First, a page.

This sequel to the immensely popular National Treasure finds Ben Gates (Nicolas Cage) and his father Patrick (Jon Voight) on another archeological quest to unearth hidden history when a missing page from the diary of John Wilkes Booth implicates Bens great-great grandfather, Thomas Gates, in the assassination of Abraham Lincoln.
Determined to prove his ancestors innocence, Ben embarks on a treasure hunt that leads him to Paris (inspecting a second Statue of Liberty near the Eiffel Tower), London (infiltrating the Queens Study in Buckingham Palace) and back to Washington, D.C. (exploring the Oval Office for clues), where he kidnaps the President (Bruce Greenwood) during a White House dinner at Mt. Vernon to plead for a peek at the appropriately named Book of Secrets. Thats when he discovers that somewhere in the Black Hills of South Dakota, near Mount Rushmore, is the entrance to the fabled Cibola, a pre-Columbian City of Gold.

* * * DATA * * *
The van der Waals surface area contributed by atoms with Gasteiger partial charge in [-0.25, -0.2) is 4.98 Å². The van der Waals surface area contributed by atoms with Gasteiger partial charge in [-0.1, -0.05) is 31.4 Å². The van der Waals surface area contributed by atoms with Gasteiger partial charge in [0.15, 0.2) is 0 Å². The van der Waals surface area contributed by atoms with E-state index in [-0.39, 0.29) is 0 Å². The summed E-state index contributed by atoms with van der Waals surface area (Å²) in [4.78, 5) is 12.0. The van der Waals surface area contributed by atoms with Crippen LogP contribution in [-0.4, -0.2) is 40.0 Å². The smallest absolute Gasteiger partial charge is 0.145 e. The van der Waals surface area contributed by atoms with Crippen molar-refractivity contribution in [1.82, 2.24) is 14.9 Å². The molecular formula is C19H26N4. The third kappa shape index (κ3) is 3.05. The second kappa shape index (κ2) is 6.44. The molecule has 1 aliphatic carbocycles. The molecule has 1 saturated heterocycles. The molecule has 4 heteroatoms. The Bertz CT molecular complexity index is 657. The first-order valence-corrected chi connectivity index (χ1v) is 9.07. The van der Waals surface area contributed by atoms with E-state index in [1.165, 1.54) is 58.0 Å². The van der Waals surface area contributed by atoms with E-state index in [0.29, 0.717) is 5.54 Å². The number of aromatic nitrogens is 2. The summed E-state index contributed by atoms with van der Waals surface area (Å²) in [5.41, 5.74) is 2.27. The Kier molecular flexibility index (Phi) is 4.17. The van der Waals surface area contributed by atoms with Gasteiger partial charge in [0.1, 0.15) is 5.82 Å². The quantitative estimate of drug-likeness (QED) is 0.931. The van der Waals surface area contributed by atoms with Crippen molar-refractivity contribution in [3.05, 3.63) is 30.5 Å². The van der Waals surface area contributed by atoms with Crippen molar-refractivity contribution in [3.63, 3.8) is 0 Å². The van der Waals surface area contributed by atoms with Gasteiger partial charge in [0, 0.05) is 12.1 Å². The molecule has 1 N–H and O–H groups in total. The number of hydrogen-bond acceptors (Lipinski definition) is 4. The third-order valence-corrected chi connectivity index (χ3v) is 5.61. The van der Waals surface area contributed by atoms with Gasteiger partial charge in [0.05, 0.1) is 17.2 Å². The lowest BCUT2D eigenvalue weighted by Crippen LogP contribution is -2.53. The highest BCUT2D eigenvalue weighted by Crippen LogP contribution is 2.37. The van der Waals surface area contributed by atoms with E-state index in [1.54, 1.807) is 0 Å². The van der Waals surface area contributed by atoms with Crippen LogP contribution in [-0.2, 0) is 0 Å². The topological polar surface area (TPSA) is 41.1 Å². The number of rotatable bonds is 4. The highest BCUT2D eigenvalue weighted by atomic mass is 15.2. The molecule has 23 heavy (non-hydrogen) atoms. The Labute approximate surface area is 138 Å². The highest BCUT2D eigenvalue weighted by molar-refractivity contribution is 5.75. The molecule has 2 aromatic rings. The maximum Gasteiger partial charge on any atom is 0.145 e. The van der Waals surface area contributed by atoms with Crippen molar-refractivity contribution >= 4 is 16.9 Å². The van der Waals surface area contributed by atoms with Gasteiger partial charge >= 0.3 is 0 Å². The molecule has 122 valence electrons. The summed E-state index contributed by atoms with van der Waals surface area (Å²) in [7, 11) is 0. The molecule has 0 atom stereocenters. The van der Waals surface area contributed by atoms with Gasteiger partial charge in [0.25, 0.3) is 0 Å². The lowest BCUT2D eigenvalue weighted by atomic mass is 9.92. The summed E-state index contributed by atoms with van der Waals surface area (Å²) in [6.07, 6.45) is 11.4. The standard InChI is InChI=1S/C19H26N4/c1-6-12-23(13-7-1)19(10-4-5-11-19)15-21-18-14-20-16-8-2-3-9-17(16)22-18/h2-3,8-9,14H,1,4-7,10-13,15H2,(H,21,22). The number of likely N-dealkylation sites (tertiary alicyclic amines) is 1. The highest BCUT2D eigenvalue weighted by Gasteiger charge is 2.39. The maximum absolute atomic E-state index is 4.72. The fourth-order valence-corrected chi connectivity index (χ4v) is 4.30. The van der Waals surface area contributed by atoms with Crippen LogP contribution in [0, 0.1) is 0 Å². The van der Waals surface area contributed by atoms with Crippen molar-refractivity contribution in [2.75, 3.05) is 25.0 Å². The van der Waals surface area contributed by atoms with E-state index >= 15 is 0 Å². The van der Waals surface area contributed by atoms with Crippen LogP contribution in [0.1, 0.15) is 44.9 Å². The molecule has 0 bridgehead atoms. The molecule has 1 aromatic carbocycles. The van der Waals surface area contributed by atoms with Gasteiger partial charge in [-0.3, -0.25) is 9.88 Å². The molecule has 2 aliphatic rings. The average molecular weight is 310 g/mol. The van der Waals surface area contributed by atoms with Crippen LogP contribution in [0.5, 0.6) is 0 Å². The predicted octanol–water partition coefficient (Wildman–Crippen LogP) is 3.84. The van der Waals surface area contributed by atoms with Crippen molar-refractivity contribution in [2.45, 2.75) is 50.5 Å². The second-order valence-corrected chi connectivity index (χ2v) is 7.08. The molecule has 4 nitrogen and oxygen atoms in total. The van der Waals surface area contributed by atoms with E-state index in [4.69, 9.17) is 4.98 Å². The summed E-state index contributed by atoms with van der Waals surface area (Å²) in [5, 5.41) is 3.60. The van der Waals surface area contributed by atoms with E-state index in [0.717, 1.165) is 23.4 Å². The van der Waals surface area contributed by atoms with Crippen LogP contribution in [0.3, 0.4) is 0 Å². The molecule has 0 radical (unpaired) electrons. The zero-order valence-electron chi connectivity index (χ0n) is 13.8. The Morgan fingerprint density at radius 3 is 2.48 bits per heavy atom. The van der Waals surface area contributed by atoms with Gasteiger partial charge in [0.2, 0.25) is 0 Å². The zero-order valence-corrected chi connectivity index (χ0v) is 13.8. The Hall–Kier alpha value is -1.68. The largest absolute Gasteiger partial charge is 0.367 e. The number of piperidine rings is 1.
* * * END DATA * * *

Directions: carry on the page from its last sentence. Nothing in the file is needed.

Joining Ben and his dad are his estranged girlfriend, archivist Abigail Chase (Diane Kruger), and his scholarly mother, Emily (Helen Mirren), an expert in archaic languages who broke up with his dad 32 years ago, plus their techno-nerd sidekick, Riley (Justin Bartha). Their adversary is Confederate sympathizer Mitch Wilkinson (Ed Harris), who has problems with his own family legacy. Plus, theres a suspiciously well-informed FBI man (Harvey Keitel) on their trail.
Written by Cormac and Marianne Wibberley, directed by Jon Turtletaub and produced by Jerry Bruckheimer, it continues the whodunit/where-is-it/what-does-it mean formula. Its a picturesque, minor-league Indiana Jones romp, filled with arcane information – and adding spunky Helen Mirren to re-kindle an old flame is a humorous touch. On the Granger Movie Gauge of 1 to 10, National Treasure: Book of Secrets is a fun-filled 7, chock-full-of-historical trivia.